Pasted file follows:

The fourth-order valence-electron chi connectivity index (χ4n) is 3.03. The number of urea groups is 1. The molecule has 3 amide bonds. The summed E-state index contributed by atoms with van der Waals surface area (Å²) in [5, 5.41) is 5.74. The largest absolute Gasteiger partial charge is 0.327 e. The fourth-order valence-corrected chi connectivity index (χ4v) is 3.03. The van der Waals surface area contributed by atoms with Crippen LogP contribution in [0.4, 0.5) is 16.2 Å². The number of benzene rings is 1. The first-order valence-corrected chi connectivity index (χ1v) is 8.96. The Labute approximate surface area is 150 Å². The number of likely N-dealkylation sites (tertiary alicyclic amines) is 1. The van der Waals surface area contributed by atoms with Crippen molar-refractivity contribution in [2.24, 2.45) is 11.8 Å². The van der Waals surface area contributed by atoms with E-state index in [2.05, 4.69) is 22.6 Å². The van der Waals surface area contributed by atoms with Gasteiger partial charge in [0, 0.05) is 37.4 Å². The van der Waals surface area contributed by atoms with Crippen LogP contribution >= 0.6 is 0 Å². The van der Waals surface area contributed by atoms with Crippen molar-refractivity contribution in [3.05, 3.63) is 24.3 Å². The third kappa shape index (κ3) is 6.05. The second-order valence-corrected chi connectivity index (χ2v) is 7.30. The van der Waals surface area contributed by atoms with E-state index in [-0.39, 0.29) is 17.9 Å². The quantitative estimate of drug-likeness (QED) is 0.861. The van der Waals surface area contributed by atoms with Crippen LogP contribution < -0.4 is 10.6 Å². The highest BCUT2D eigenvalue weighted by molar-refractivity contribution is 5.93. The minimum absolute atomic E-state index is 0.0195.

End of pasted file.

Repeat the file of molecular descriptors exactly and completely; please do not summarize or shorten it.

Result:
The fourth-order valence-electron chi connectivity index (χ4n) is 3.03. The number of urea groups is 1. The molecule has 3 amide bonds. The summed E-state index contributed by atoms with van der Waals surface area (Å²) in [5, 5.41) is 5.74. The largest absolute Gasteiger partial charge is 0.327 e. The fourth-order valence-corrected chi connectivity index (χ4v) is 3.03. The van der Waals surface area contributed by atoms with Crippen LogP contribution in [0.4, 0.5) is 16.2 Å². The number of benzene rings is 1. The first-order valence-corrected chi connectivity index (χ1v) is 8.96. The Labute approximate surface area is 150 Å². The number of likely N-dealkylation sites (tertiary alicyclic amines) is 1. The van der Waals surface area contributed by atoms with Crippen molar-refractivity contribution in [2.24, 2.45) is 11.8 Å². The van der Waals surface area contributed by atoms with E-state index in [2.05, 4.69) is 22.6 Å². The van der Waals surface area contributed by atoms with Gasteiger partial charge in [0, 0.05) is 37.4 Å². The van der Waals surface area contributed by atoms with Crippen LogP contribution >= 0.6 is 0 Å². The van der Waals surface area contributed by atoms with Crippen molar-refractivity contribution in [3.05, 3.63) is 24.3 Å². The third kappa shape index (κ3) is 6.05. The second-order valence-corrected chi connectivity index (χ2v) is 7.30. The van der Waals surface area contributed by atoms with E-state index in [-0.39, 0.29) is 17.9 Å². The quantitative estimate of drug-likeness (QED) is 0.861. The van der Waals surface area contributed by atoms with Crippen LogP contribution < -0.4 is 10.6 Å². The highest BCUT2D eigenvalue weighted by molar-refractivity contribution is 5.93. The minimum absolute atomic E-state index is 0.0195.